Finding an Edge
“The stock ticker is like a tote board. It gives the public odds. A trader who wants to beat the market must have an edge, a more accurate view of what bets on stocks are really worth.” —William Poundstone, “Fortune’s Formula”
Everyone needs an “edge” in both investing and business. If it were just a matter of finding and purchasing a security below its intrinsic value, anyone could go out and buy “The Intelligent Investor” and become great. In other words, value investing, in and of itself, is not a competitive advantage.
An “edge” is any method that gives an investor a leg up over the market by obtaining higher returns with lower risk. (Risk in this case being the risk of permanent capital loss--or the size of potential loss times the probability of loss.)
From what I’ve seen, there are six basic advantages, each of which can give investors an edge over the market:
Psychological — discipline, patience, and the avoidance of common biases and misjudgments. An extremely difficult advantage to have, but is probably the most common among good investors. (Easier said than done.)
Analytical — the ability to look at the same data as everyone else and come to a better, or more accurate conclusion. This is probably the advantage that most investors think they have, but I believe it's the most difficult one to have an edge in.
Informational — better, or more privileged access to information. Includes information obtained by scuttlebutt, being a company insider, or the illegal use of insider knowledge (of the Ivan Boesky type).
Inefficient Domain — investing in inefficient, less liquid markets. Includes private businesses, micro-cap equities, illiquid bonds, and certain real estate markets.
Risk Management (portfolio) — the ability to limit overall portfolio risk through asset allocation or hedging practices.
Cost of Capital (portfolio) — a bonus advantage of cheaper capital for professional money managers.
Explicit cost of capital: Low-cost debt financing, low expectations from equity investors, or low-cost insurance float (think Berkshire Hathaway.)
Implicit cost of capital: Having investors, partners, or shareholders who don't equate risk with volatility. The ability to have a rather permanent, long-term capital base.
Some of the great investors like Ben Graham, Buffett, Marty Whitman, and Seth Klarman have an edge in many of the above categories. Some specialize by sticking to specific advantages. Paul Sonkin, manager of the Hummingbird Value Fund, only invests in micro-cap, illiquid securities. Charlie Munger sticks to both psychological and analytical advantages, which leads him to make large but infrequent bets.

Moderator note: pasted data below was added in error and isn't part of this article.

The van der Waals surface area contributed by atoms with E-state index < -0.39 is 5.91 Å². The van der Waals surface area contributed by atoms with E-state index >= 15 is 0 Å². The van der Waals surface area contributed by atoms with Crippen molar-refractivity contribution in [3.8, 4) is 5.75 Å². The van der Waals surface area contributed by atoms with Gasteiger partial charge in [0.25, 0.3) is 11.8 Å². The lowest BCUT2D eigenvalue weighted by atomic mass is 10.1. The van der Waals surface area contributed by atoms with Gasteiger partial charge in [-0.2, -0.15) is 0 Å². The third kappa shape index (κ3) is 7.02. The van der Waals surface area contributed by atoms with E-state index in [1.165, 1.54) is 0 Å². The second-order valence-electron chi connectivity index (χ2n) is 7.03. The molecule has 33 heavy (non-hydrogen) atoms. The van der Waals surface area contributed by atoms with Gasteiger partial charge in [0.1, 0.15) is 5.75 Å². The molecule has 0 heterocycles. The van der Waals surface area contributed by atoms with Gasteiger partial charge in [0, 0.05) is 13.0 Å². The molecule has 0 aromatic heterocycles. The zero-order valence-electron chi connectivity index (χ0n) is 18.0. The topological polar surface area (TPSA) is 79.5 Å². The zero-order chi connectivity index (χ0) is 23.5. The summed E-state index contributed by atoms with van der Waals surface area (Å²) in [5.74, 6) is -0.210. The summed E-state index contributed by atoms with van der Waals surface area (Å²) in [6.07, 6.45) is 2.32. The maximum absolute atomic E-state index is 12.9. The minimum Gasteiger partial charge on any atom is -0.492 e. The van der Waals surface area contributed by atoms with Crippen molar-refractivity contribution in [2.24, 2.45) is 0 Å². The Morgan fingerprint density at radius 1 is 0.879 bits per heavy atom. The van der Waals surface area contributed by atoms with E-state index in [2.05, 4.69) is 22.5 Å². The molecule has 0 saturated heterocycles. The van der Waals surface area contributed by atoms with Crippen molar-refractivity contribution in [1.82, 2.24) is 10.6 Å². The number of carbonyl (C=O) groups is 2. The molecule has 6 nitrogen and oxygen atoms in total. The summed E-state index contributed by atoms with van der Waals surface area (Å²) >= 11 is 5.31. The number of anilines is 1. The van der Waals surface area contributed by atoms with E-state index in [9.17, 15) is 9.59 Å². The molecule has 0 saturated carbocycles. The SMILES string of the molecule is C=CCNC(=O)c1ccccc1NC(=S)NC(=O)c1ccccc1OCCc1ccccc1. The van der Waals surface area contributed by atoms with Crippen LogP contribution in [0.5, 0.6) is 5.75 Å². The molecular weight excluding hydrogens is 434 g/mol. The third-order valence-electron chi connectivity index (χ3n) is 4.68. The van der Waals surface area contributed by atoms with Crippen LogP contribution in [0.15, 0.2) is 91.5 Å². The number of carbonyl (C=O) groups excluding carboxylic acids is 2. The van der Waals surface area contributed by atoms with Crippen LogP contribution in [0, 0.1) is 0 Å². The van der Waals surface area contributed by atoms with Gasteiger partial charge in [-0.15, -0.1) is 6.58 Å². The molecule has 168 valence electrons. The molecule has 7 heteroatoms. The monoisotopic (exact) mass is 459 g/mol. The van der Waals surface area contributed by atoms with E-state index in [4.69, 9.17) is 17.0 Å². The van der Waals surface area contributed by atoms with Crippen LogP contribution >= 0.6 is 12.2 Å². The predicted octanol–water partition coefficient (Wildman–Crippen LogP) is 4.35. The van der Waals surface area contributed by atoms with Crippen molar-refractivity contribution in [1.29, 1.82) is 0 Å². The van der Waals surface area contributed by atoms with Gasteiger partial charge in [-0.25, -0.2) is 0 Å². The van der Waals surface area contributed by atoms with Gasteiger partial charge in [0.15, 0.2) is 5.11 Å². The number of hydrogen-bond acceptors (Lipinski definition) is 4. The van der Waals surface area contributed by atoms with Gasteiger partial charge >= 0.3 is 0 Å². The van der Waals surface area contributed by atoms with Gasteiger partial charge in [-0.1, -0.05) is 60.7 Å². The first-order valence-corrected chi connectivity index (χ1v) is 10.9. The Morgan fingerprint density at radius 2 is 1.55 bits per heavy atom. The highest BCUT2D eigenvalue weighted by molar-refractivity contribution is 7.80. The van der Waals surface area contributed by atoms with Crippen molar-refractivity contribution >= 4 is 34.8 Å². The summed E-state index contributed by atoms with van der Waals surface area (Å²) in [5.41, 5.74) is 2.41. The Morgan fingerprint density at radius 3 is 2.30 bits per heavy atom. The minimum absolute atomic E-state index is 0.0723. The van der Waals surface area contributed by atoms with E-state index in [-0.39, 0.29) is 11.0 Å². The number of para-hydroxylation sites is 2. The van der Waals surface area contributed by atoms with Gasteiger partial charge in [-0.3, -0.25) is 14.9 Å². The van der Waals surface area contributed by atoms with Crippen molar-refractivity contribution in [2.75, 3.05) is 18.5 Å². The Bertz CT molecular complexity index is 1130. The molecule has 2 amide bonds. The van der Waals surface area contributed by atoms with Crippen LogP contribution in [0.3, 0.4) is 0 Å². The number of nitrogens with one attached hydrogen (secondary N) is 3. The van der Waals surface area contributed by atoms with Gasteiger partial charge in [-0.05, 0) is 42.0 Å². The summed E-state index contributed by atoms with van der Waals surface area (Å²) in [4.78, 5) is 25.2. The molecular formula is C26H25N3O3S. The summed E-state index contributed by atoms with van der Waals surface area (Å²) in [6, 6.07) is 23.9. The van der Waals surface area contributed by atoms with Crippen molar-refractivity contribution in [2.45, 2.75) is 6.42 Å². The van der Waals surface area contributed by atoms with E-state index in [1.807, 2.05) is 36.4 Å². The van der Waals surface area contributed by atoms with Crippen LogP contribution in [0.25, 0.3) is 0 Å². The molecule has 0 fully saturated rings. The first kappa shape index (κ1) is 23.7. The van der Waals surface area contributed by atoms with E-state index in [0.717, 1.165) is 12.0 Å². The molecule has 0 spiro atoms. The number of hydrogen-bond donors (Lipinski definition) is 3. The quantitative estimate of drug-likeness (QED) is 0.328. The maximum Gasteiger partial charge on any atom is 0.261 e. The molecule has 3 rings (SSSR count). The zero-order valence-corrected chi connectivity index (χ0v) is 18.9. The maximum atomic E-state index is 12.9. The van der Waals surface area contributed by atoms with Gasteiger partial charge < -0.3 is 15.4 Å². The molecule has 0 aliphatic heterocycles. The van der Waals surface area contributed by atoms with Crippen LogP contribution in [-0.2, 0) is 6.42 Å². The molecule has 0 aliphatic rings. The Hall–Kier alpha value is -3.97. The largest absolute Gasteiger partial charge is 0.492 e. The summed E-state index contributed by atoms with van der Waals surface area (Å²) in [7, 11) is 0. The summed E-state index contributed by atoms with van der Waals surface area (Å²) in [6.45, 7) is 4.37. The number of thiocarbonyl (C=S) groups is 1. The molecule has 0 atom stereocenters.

Each person can have a different edge as long as it gives them some sort of competitive advantage. If you can't determine what your edge is in any specific investment, then you are likely to be the patsy at the poker table. If you're an investor in Apple, you certainly don't have a psychological edge, and you're not taking advantage of any illiquidity. In other words, you must believe your edge lies in either better information or a more accurate assessment of publicly available data.
“It is incumbent on investors,” says Seth Klarman, “to try to find out why the bargain has become available.” He further elaborates in his 2005 letter to investors:
We believe that while investors need to focus great attention on the fundamentals, they must simultaneously answer the question: What's your edge? To succeed in today's overcrowded environment, investors need an edge, an advantage over the competition, to help them allocate their scarce time. Since most everyone has access to complete and accurate databases, powerful computers, and well-trained analytical talent, these resources provide less and less of a competitive edge; they are necessary but not sufficient. You cannot have an edge doing what everyone else is doing; to add value you must stand apart from the crowd. And when you do, you benefit from watching the competition at work.